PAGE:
EFFECTS OF WILLOW QUALITY ON MOOSE DISTRIBUTION IN A MONTANE ENVIRONMENT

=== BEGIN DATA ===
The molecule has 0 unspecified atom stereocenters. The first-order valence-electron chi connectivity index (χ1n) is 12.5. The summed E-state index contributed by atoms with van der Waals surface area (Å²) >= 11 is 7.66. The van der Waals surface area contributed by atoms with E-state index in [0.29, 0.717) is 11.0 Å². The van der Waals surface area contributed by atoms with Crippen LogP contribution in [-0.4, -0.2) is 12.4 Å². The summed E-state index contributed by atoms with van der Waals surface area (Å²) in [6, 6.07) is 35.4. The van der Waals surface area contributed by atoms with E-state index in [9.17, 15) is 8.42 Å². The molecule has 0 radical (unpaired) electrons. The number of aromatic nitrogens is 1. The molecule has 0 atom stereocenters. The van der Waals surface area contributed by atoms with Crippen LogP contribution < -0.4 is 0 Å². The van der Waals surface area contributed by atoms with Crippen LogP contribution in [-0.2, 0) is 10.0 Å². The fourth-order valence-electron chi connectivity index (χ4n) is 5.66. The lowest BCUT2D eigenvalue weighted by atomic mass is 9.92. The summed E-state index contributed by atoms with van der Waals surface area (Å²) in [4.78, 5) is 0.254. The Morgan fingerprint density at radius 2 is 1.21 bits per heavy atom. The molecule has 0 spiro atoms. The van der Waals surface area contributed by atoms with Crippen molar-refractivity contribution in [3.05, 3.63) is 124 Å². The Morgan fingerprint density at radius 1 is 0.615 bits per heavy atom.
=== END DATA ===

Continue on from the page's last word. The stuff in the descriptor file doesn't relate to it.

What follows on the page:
Plant communities in Rocky Mountain National Park are influenced by a steep elevation gradient. Therefore, we hypothesized that summer forage quality of willow (Salix sp.) communities varies with elevation. Moose (Alces alces shirasi) in Colorado rely heavily on willow for summer browse, and browse patches differ in size as well as productivity in mountainous environments. We also hypothesized that moose distribution within the park is influenced by willow forage quality and that moose would distribute themselves by sex and age class across the elevation gradient in accordance with their need for forage quality and quantity. We measured crude protein and fiber content for 3 of the most abundant willow species. Where present, willows were collected at 3 different elevations during 5 sampling periods throughout the summers of 2003 and 2004. Because elevation influenced both chemical and physical properties of willow, we found its relationship with browse quality to be more complex than that reported for herbaceous forage. Whereas the relationship is often linear with herbaceous forage, we hypothesize that an apex in browse quality may be reached between the extremes of an elevation gradient. Although higher elevation willow communities often offered chemically superior forage (e.g., more nutritious), it was also physically inferior (e.g., lower achievable intake rates). Mid and high elevation sites were used predominantly by females. Therefore, moose with smaller body sizes (and thus smaller absolute energy requirements) probably exploit the most nutririous willow communities more efficiently, while larger moose (adult males) likely encounter intake constraints at higher elevations because of their higher absolute energy requirements. However, elevation-specific intake rates are needed to determine at which elevation moose are assimilating the greatest amount of nutrients.
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